"Non-competing companies can join hands to bring down costs"

Sunil Duggal, CEO, Dabur India, on ways to control distribution costs

Vishal Koul

Optimise field resources: Field resources account for a big chunk of total costs in distribution. Deploy market-interfacing resources on the basis of channel needs and servicing complexities. Incentive structures should be linked to results as this will ensure greater efficiency while utilising the same resource and thereby bring down relative cost.

Improve process quality: Automation of the order-booking process of stockists can result in faster and error-free processing. Technology can be a great enabler — at Dabur, this has given us real-time data visibility on orders and helped us optimise the type and size of vehicles to be deployed at the depots.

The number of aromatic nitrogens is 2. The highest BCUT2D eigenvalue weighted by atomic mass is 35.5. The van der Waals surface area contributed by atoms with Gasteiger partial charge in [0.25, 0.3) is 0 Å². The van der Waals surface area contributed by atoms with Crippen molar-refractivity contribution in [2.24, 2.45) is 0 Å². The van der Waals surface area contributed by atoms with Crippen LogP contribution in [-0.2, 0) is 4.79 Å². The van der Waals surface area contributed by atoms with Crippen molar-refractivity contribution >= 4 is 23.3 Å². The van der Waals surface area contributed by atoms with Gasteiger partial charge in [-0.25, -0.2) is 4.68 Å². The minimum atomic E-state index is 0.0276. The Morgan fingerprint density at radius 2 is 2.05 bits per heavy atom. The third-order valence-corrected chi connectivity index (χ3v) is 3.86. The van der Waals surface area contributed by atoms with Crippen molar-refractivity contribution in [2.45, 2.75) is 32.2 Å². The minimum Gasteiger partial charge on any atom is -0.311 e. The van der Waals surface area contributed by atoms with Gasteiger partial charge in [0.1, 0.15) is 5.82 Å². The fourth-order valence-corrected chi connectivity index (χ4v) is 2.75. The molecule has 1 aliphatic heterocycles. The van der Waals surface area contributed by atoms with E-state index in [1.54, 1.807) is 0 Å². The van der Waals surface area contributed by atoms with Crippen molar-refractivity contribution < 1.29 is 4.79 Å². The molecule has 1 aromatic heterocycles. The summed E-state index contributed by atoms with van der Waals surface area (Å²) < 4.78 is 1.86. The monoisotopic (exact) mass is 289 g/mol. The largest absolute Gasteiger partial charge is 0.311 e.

Adopt a hub-and-spoke model: Reduce the replenishment cycle for orders to lower excess inventories. This will mean a significant drop in godown space required, which can mean huge gains. A hub-and-spoke model in the supply chain network and increased frequency of despatches can also help stockists reduce warehouse space.

Negotiate better terms: Companies have been using their clout with financial institutions to ensure their stockists get better terms that bring down their financing costs. With the advent of facilities such as real-time gross settlement, which enables instant credit into the account, despatches can now be made on the same day, significantly reducing time and costs.

Optimise physical distribution: With a business configured under company-provided transaction systems, information on market delivery requirements can be made available dynamically. As a result, stockists can reduce delivery costs by choosing the appropriate delivery vehicle, considering the load factor. Ideally, non-competing companies can also join hands to combine deliveries to bring down the costs at the aggregate level.